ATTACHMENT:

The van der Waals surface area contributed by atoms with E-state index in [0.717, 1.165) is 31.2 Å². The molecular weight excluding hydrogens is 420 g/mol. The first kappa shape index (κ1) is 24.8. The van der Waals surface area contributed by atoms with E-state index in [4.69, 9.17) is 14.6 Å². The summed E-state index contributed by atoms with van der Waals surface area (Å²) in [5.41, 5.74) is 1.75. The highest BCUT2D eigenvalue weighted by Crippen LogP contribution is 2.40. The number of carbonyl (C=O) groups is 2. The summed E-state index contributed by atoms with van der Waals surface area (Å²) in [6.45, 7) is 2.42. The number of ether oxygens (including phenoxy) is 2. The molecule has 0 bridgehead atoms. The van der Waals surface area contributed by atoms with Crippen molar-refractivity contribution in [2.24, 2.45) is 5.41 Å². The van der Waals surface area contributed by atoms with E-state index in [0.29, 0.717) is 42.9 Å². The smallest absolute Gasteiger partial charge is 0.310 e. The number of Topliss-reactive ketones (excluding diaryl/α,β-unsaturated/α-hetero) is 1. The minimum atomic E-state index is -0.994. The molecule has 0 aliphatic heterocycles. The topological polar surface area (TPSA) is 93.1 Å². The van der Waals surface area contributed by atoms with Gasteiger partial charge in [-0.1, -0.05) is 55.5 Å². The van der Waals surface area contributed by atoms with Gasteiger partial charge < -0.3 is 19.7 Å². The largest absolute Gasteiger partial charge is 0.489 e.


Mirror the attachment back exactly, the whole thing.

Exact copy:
The van der Waals surface area contributed by atoms with E-state index in [0.717, 1.165) is 31.2 Å². The molecular weight excluding hydrogens is 420 g/mol. The first kappa shape index (κ1) is 24.8. The van der Waals surface area contributed by atoms with E-state index in [4.69, 9.17) is 14.6 Å². The summed E-state index contributed by atoms with van der Waals surface area (Å²) in [5.41, 5.74) is 1.75. The highest BCUT2D eigenvalue weighted by Crippen LogP contribution is 2.40. The number of carbonyl (C=O) groups is 2. The summed E-state index contributed by atoms with van der Waals surface area (Å²) in [6.45, 7) is 2.42. The number of ether oxygens (including phenoxy) is 2. The molecule has 0 bridgehead atoms. The van der Waals surface area contributed by atoms with Crippen molar-refractivity contribution in [2.24, 2.45) is 5.41 Å². The van der Waals surface area contributed by atoms with E-state index in [0.29, 0.717) is 42.9 Å². The smallest absolute Gasteiger partial charge is 0.310 e. The number of Topliss-reactive ketones (excluding diaryl/α,β-unsaturated/α-hetero) is 1. The minimum atomic E-state index is -0.994. The molecule has 0 aliphatic heterocycles. The topological polar surface area (TPSA) is 93.1 Å². The van der Waals surface area contributed by atoms with Gasteiger partial charge in [-0.1, -0.05) is 55.5 Å². The van der Waals surface area contributed by atoms with Gasteiger partial charge < -0.3 is 19.7 Å². The largest absolute Gasteiger partial charge is 0.489 e.